Dave Quixote de la Mancha (Road Trip Part 2)

Last time we told you about our time in Toledo. It was a great start to the trip around central Spain with our lovely guests, Katie's brother James and his girlfriend Emily. This time we’re sharing the highlights from our drives through the regions of Castilla-La Mancha and Extremadura, and a fascinating cave complex that we visited.

I have been listening to an audiobook version of Don Quixote (in English) and really enjoying it. Between Valencia and Madrid is an area of the country where the famous dreamer wandered with Sancho Panza and had the infamous fight with the giants, aka windmills. Before we reached Toledo, we went to a very cool spot called Alcázar de San Juan and saw some of the giants! It's a beautiful part of the country and we absolutely loved the old fashioned windmills and tributes to the wonderful Miguel Cervantes' book.

There's just something special about exploring this area that was so wonderfully described hundreds of years ago. It also makes me thankful I have a car and am not travelling around on a donkey like Sancho Panza, taking weeks to travel a few hundred miles. Seriously, how difficult would it have been to have a travel blog and making virtual reality travel experiences if we only had a donkey?! Luckily the rental car companies don’t stock donkeys and everyone knows a rental car is the fastest car in the world…

After Toledo, we drove up into the mountains and saw a lot of fog, and not much of the stunning views that lay beyond the fog, which would become a bit of a theme in this trip. We had planned several routes so it was a real shame that we didn't get to see what we were driving through. I guess we'll have to go back at some point and capture the beauty of it all.

What wasn’t hidden behind fog was a cave called Cuevas del Águila. These caves are three million years old and lay undiscovered until 1963. The cave complex is huge and we took a number of 360 shots to create a virtual reality experience, that captures the majestic nature of the stalactites that seem to hang precariously from the ceiling, and the stalagmites that rise powerfully from the ground. The colours of these formations are amazing, ranging from off-white to oranges, browns, green and there was even some purple! Apparently the differences in the colour are due to different minerals in the water, but as the guide was speaking Spanish, we didn’t pick up all the details.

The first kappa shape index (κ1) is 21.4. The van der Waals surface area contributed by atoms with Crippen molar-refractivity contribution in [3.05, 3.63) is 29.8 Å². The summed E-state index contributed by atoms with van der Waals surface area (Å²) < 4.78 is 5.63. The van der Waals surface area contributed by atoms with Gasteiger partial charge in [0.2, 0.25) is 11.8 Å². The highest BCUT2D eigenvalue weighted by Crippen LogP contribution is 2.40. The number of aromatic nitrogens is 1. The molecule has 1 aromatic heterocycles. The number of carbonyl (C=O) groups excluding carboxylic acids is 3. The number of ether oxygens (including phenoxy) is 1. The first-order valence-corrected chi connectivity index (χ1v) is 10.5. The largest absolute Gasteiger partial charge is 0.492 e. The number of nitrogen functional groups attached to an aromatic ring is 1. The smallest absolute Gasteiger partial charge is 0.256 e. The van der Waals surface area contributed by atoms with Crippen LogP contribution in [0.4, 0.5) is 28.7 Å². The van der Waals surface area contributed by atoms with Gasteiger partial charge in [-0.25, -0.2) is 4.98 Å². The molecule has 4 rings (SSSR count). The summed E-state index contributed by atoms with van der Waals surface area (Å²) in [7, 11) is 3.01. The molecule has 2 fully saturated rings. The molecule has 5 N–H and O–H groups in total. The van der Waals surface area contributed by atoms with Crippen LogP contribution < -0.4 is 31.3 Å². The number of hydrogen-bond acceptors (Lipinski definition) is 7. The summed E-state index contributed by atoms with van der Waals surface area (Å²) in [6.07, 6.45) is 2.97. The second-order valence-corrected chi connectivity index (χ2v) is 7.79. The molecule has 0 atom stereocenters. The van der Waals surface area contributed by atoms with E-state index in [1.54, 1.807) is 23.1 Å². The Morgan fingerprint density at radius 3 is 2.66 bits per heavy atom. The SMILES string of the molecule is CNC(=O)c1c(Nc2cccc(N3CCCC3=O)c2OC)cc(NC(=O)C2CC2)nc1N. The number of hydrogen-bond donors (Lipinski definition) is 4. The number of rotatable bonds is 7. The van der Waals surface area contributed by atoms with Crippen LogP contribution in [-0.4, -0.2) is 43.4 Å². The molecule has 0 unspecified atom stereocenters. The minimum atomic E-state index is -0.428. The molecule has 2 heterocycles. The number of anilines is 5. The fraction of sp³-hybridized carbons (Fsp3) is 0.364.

As you can see, it was spectacular and we were blown away by the beauty. It really was something special and a great sight that was well worth the reasonably steep entrance fee (€8 per person).

Interestingly the caves are consistently a cool 17 degrees, which ensures stability of the structures throughout the year. It was pleasant to experience this warmer temperature on a cold winter’s day, and I imagine it would be a pleasant relief during the hot summer too!

One final curiosity we saw while driving around the Extremadura region was the town of Losar de la Vera. The main road running through this town was lined with dozens of shrubs pruned into amusing shapes. It was very amusing to see and if you’re into that kind of thing, this place would be your idea of Utopiary!

That's about that for today. Next time, we'll be writing about our trip to Salamanca, a beautiful, old city north-west of Madrid. Ciao.

Don Quixote and Sancho Panza (and our shadows!)

Don Quixote was everywhere!

Interesting shell-shaped stalactite in the cave.